Image provided by: Morrow County Museum; Heppner, OR
About The Ione independent. (Ione, Or.) 1916-19?? | View Entire Issue (Nov. 22, 1929)
Jse of Cooking Thermometer
Fairy Tale for the Children
By MARY GRAHAM BONNER
v V ,V V v V. .
Broad Dough Should B Kpt at a Tsmpsratur of 82 Dsgres Fahranhalt
During th Rising Psrlods.
(Preps! b th rnttad IMtw Dp4rtnot
On ot U Important oaea ot tb
general parpoae cooking thermometer
la la making yeast-raised bread. Tba
tempera tare of th dough ahoold be
kept constantly at about 82 degreea
P. throughout the mixing and rlalng
period. This can only be dona ex
actly when thermometer Is used.
An oven thermometer, too, will be
wanted when the bread la baked. Tba
following directions for making bread
it bom are given by (ha bureau of
born economics. The materials In
dicated yield about three and a half
pounds, that Is, three large or four
small loaves ot bread. Bard-wbeat or
bread floor Is called for. If a soft
wheat flour la nsed a larger quantity
la needed ; also mora yeast and sugar.
Tor the same amount of Uquld about
two and half pounds or two and
three-quarters quarts of sifted soft
wheat flour will be required, and about
double the amount of yeast and sugar.
The liquid In either case may be
milk, water, potato water, or any com
bination of these.
About t lbs. or I tba. susar
t qts. of slftsd I lbs. tst
hsrd-whsat flour. I ounce (I eakts)
t cups liquid run
4 tsp. aalt
With the temperature about 82 de
greea F. bread can be made by the
straight dough method with the above
Ingredients in about four hours from
the time the dough Is mixed until the
loaves are put Into the oven. A small
quantity of the liquid, about one-half
cupful, must be set salde for softening
the yeast If milk Is used. It must be
scalded first to check the growth of
bacteria, and then cooled. The part
reserved for soaking the yeast should
be cooled quickly, snd the rest msy
be poured while hot over the sugar,
alt and fat Other liquid than milk
do not require beating, but often this
Is done for convenience In dissolving
and melting the sugar, salt and fat
In any case the liquid mixture should
bo brought to temperature below
100 degrees P. before mixing with the
yeast The temperature should be ad
Justed so as to bring the temperature
of the dough to about 82 degrees F.
The flour, except about one cupful,
should be added to the liquid and
mixed thoroughly with spoon, the
bands, or t mechanical bread mixer.
All the flour may be added at once If
experience has shown the s mount nec
essary. It la Impossible, however, to
tell beforehand how much flour will be
required unless flour from this lot bus
been .nsed. The dough should be as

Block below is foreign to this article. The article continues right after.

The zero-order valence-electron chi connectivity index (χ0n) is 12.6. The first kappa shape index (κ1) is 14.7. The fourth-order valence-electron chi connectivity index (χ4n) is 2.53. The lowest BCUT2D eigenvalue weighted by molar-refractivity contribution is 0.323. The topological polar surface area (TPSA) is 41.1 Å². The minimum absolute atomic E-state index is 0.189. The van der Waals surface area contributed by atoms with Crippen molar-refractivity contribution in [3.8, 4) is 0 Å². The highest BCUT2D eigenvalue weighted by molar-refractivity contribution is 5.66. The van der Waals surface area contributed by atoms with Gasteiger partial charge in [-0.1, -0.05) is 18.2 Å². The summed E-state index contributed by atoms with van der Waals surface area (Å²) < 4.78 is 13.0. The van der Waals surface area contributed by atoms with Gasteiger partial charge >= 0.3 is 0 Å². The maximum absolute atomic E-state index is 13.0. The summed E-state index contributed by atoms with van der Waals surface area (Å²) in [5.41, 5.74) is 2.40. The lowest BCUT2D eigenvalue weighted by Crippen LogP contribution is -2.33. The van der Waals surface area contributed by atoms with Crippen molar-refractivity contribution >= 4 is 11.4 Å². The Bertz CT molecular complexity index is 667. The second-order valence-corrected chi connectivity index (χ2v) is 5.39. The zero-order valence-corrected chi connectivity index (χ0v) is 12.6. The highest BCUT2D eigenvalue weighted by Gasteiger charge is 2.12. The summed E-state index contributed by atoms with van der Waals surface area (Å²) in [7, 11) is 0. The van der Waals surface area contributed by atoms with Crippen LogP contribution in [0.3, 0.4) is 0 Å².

soft as It can bo conveniently han
dled, but It should not be sticky.
More flour Is required with wster then
When the flour and liquid are thor
LEISURE FOR MOTHERS
By NELLIE MAXWELL
Tbtrts rothtn that's of rst
Ksctpt to live snd love snd Issra."
Today with sll th modern con
venlences and plenty of leisure for
some mothers, the ques
'Ion I not whnl sIihII
the verge milier do
with her leisure, hul
how may slis ohlaln
It nmt seem Imnrob
f1i able to Hie clnss Hint tins
irieuiv. ,r.. ......
there are rininlless nmn
hers who hnv nun In spite ot th
fact HihI the rhl Is full ot istM.r
saving devices. We need nut go t
the tenement districts of Inrve cities
nor to the slums (sociilieill In Mm:
letstireless women the country Is rim
of thetu on the little fnrm when
wood and sulei niusl tie nirrtwl In
as well ns its Ht curried out ; moth
er of Utile i-lillilren work from sun
to sun with work nerei done unit'
the Joy of llvlhii Is comj'lelelj i-rushm
out of tl.ein Wlml a nnirveloiis uplift
this world ii'lulil hnv. II the tvl.ir
women liilgh' share a little of the
burden ol inose who nevet knew lh
joy ol a vuchIIou. Hluire II without
" x x
oughly mixed and the dough no longer
sticks to the aides of the bowl. It Is
resdy to be kneaded. If a bread mix
er la used. It kneads aa well aa mixes.
To knead by band, turn the dough
out on clean floured board and work
quickly with the palms of the bands
until It 1 smooth and elastic.
Allow the bread to rise to about dou
ble Its bulk In place where the tem
perature la from 80 degrees to 83 do-
Velvet Evening Wrap
5 By JULIA BOTTOMLEY
No more brilliantly colorful seen
csn be conceived of tliun that of
a gnlnxy of lovely women muntled
In gorgeous evening wrups whose
moods and mode were never to en
making th other feel that ahe wns
lu aotn little town there Is I
custom that might well be more com
mon: It I that one day or hull day
In the week, one neighbor lake
rltnrge of the children of another ot
more. she can manage This gives
one a free time to go shopping vllf
lug or to do anything that she chooses